Governments, Providers, Telecom operators and other stakeholders will increase their investments and will look to leverage mobile platforms for healthcare delivery. The pace of adoption will directly depend on the cost of mobile devices, speed and coverage of high-speed mobile networks that will allow a broader population to use this technology.
As a healthcare services company, we have already invested in mHealth and ICT for the past few years and have deployed several solutions in 67 different countries. As the adoption of mHealth gains popularity and business start to realize revenue from their investments, we hope to grow with the rising tide and become part of several implementations around the world.
What has been the impact for healthcare providers, insurance underwriters and third party claims administrator’s who invest, harness, and adopt wireless and mobile technology and applications?
Providers are beginning to leverage tablets and mobile phones to share information between physicians, nurses and other medical professionals. Wireless tablet technologies are revolutionizing the delivery of healthcare - from looking up drug info, prescribing medication to reviewing EKG’s, iPads and smartphones are starting to play an integral role in healthcare. Healthcare organizations are also leveraging mobile technologies to help consumers stay healthy and manage their health better – prescription reminders, wellness tips, glucometers that connect to smartphones are becoming popular. As a result of technology, people are becoming more aware of their health and are able to manage their chronic conditions or diseases better due to the availability to reliable information at their fingertips. Healthier people mean more money for insurers and 3rd party claim administrators. Hence insurers are also investing and promoting the use of mobile technologies.
How can mobile and wireless technologies drive change in national healthcare systems?
Partnerships amongst healthcare providers, telecom operators and Government in mHealth will provide better exposure to National Health Programs. Timely and judicious use of emerging medical and ICT technologies and evidence based treatment methodologies will ensure better awareness and availability of healthcare solutions amongst the masses and in-turn better health outcomes. It has now become a common knowledge that robust IT driven healthcare systems bring in interoperability, efficiency and scalability in processes and for the consumer Affordability, Quality, Relevance and Convenience to access healthcare.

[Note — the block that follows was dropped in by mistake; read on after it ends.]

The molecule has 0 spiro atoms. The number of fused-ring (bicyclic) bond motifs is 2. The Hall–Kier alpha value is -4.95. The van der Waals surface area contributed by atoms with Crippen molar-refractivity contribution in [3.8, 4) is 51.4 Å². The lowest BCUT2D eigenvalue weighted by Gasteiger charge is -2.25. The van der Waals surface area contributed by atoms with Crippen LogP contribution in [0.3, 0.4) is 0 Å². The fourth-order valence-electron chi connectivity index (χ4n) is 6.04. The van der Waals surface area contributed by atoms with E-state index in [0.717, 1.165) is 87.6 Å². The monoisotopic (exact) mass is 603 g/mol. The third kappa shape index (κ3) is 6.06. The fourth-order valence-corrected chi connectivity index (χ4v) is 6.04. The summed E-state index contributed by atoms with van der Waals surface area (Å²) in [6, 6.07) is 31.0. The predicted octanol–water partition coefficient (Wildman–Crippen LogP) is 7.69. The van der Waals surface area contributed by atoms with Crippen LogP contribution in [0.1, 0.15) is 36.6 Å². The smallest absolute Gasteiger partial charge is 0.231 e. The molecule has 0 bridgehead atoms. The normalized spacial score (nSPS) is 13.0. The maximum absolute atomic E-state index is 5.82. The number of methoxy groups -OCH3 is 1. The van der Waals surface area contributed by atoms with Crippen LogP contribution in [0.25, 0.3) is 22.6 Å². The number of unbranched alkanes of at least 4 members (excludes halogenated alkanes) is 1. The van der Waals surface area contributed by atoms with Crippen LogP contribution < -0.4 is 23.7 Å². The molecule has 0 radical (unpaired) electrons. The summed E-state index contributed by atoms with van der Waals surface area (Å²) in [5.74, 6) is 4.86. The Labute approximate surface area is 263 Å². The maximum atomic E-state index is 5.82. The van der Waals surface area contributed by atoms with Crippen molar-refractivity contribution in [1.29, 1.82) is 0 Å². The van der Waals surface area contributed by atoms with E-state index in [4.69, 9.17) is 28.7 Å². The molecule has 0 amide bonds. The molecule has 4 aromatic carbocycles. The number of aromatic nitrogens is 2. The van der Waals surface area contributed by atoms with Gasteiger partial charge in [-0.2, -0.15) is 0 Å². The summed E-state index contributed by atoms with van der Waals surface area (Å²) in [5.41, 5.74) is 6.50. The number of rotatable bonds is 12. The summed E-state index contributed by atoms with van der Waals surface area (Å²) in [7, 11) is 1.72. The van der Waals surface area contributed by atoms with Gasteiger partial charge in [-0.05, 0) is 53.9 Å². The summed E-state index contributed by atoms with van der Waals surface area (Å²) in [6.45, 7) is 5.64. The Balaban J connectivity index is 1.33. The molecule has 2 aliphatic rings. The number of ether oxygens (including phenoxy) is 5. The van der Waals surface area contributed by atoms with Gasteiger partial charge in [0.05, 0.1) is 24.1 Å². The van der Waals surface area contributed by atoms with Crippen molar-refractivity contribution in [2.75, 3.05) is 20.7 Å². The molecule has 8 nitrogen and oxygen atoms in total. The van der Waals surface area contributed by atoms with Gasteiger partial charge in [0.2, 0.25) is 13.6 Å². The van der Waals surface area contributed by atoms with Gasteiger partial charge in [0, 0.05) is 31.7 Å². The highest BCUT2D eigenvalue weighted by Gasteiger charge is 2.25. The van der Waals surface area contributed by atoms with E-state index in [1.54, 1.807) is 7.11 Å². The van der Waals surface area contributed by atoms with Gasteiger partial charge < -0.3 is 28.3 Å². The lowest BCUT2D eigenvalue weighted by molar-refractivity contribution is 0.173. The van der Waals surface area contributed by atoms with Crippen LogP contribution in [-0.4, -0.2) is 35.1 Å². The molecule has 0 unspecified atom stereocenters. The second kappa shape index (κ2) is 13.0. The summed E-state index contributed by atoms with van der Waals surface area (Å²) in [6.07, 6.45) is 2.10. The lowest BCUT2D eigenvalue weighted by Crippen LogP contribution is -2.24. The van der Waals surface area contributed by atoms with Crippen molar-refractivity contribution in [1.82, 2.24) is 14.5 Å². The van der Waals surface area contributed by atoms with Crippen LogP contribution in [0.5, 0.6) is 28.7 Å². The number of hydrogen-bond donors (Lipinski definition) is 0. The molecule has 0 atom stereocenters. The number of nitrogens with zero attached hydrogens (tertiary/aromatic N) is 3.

Wireless and mobile technologies can deliver cost and time savings, an improved work-life balance and speed up response and communications. How can the mobile healthcare worker or home healthcare provider agency leverage these benefits, whilst enabling productivity gains and long-term cost savings?
Mobile technologies have enabled physicians to have access to clinical decision support systems on one hand and healthcare workers access to training, symptoms triaging, drug information, data collection and EMR at their fingertips. This has enabled healthcare workers prescribe medications, treat patients using telehealth, and expand their reach into remote rural areas while sitting in their offices and as a result saving travel and time costs. Technology has also improved the healthcare workers work-life balance by allowing them to have access to healthcare information whenever-wherever they are so they can still be accessible while providing consultations and care for their patients. Wireless technologies are evolving to become sustainable systems built-up on current infrastructure and providing benefits including long-term cost savings and greater efficiency, decreased risks and liabilities, as well as new business opportunities, increased asset values, and improved public image and stakeholder relations.
What medical conditions and vital signs may be remotely monitored, using mobile and wireless technologies?